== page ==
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The debate between talent retention and talent replacement has been going on forever. Let’s explore this a little further by breaking it down into benefits and try to explain why TALENT RETENTION is always a better option.
Here are the key reasons talent retaining is better than replacement:
One of the most obvious considerations to consider when deciding whether to keep an employee or to replace her is expense. When employees stay with you for many years, they expect annual raises and benefits that can eventually exceed the value of their positions. A new hire with more recent education and training might provide more productivity at a lower price. To replace an existing employee, you incur the cost of a job search, background checks, interviews, severance for the departing employee, training for the new hire and lost productivity during the transition. The Center for American Progress estimates the average cost of replacing an employee is approximately 21 percent of his salary.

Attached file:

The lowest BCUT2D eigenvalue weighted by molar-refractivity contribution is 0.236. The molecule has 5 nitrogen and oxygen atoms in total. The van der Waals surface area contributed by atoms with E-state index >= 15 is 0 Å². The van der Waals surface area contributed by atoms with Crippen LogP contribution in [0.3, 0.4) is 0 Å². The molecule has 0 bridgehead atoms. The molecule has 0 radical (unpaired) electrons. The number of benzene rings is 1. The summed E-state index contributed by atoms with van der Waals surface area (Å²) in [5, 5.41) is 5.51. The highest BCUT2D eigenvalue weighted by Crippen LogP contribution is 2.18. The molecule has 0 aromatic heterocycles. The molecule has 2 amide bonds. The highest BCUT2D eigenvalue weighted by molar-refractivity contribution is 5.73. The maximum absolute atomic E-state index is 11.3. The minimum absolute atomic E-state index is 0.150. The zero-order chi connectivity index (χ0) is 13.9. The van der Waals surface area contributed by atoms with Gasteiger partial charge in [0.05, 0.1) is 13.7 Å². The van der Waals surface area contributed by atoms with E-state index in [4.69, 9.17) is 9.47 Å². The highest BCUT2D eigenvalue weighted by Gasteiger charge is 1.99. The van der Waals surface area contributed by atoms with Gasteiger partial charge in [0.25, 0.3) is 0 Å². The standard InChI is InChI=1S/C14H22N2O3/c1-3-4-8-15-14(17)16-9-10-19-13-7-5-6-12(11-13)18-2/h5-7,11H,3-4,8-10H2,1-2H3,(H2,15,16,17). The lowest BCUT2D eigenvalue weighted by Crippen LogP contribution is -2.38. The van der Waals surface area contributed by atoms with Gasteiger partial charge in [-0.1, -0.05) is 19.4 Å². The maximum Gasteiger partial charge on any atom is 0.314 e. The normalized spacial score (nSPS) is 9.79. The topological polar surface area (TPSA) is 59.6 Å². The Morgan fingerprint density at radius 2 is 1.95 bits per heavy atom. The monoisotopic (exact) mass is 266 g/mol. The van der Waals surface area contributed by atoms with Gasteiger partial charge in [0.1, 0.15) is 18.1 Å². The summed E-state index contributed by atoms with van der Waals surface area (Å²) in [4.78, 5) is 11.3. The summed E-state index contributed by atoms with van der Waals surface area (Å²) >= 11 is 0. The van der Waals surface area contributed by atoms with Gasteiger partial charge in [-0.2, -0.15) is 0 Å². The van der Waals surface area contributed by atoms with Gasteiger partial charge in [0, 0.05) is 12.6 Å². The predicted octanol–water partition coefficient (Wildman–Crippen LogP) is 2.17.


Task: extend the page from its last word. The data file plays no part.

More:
When you hire a new employee, if she’s younger, she might have more relevant college coursework than an older worker, needing less training regarding computers, software, social media and the latest methods and procedures of a particular profession or industry. New employees might need on-the-job or seminar training to get up to speed with their predecessors. Calculate the cost of training an existing worker vs. hiring a new worker to determine the cost/benefit ratio for each.
When you hire a new employee, you might experience a temporary lag in performance if a position sits empty for several weeks and while a new hire gets up to speed. In key positions, such as sales, this can lead to a permanent loss of business. A new employee might bring new skills and more experience, bringing more productivity not only to his position, but also to his staff as he improves his team’s workflow. Departing employees cost you institutional memory that can be hard or impossible to replace, especially if the employee has been with you for many years. Departing employees can also sever important relationships with customers, vendors and the media.
Keeping unpopular managers or unproductive staff workers on your payroll out of loyalty or to save money by avoiding a new hire can damage the morale of your remaining employees. This can lead to decreased productivity, less loyalty and higher staff turnover. When assessing employees, if you know you wouldn’t hire them again if you had the chance to do it over, you might be better off terminating them, no matter the short-term cost.
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